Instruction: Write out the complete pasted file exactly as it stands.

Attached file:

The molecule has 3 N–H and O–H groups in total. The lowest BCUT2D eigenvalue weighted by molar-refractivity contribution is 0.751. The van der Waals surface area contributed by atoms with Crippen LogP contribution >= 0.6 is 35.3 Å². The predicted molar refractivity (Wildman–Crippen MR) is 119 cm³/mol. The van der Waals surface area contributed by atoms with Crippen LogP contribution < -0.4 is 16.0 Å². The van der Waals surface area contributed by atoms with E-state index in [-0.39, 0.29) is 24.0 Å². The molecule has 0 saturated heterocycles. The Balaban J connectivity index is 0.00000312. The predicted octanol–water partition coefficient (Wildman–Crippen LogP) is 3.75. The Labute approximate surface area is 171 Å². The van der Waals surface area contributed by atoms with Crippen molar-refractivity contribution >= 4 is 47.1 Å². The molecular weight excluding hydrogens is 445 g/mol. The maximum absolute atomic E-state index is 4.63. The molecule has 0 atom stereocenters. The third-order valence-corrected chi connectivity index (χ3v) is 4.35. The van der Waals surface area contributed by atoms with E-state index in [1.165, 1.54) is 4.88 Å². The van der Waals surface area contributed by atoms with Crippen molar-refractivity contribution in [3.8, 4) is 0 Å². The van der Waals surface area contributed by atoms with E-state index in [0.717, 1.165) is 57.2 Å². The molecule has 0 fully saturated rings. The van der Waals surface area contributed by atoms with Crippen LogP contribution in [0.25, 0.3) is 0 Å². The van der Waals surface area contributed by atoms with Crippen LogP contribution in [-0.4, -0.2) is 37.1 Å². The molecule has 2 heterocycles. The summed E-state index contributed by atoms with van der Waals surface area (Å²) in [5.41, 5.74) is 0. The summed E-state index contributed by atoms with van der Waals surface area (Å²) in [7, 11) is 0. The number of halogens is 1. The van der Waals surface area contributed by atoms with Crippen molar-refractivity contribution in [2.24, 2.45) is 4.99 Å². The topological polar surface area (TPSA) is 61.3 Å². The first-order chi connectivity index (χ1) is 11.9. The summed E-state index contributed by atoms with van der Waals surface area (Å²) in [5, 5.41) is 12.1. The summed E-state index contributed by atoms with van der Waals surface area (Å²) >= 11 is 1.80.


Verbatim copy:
The molecule has 3 N–H and O–H groups in total. The lowest BCUT2D eigenvalue weighted by molar-refractivity contribution is 0.751. The van der Waals surface area contributed by atoms with Crippen LogP contribution >= 0.6 is 35.3 Å². The predicted molar refractivity (Wildman–Crippen MR) is 119 cm³/mol. The van der Waals surface area contributed by atoms with Crippen LogP contribution < -0.4 is 16.0 Å². The van der Waals surface area contributed by atoms with E-state index in [-0.39, 0.29) is 24.0 Å². The molecule has 0 saturated heterocycles. The Balaban J connectivity index is 0.00000312. The predicted octanol–water partition coefficient (Wildman–Crippen LogP) is 3.75. The Labute approximate surface area is 171 Å². The van der Waals surface area contributed by atoms with Crippen molar-refractivity contribution >= 4 is 47.1 Å². The molecular weight excluding hydrogens is 445 g/mol. The maximum absolute atomic E-state index is 4.63. The molecule has 0 atom stereocenters. The third-order valence-corrected chi connectivity index (χ3v) is 4.35. The van der Waals surface area contributed by atoms with E-state index in [1.165, 1.54) is 4.88 Å². The van der Waals surface area contributed by atoms with Crippen molar-refractivity contribution in [3.8, 4) is 0 Å². The van der Waals surface area contributed by atoms with E-state index in [0.717, 1.165) is 57.2 Å². The molecule has 0 fully saturated rings. The van der Waals surface area contributed by atoms with Crippen LogP contribution in [0.25, 0.3) is 0 Å². The van der Waals surface area contributed by atoms with Crippen LogP contribution in [-0.4, -0.2) is 37.1 Å². The molecule has 2 heterocycles. The summed E-state index contributed by atoms with van der Waals surface area (Å²) in [5.41, 5.74) is 0. The summed E-state index contributed by atoms with van der Waals surface area (Å²) in [7, 11) is 0. The number of halogens is 1. The van der Waals surface area contributed by atoms with Crippen molar-refractivity contribution in [2.24, 2.45) is 4.99 Å². The topological polar surface area (TPSA) is 61.3 Å². The first-order chi connectivity index (χ1) is 11.9. The summed E-state index contributed by atoms with van der Waals surface area (Å²) in [5, 5.41) is 12.1. The summed E-state index contributed by atoms with van der Waals surface area (Å²) >= 11 is 1.80.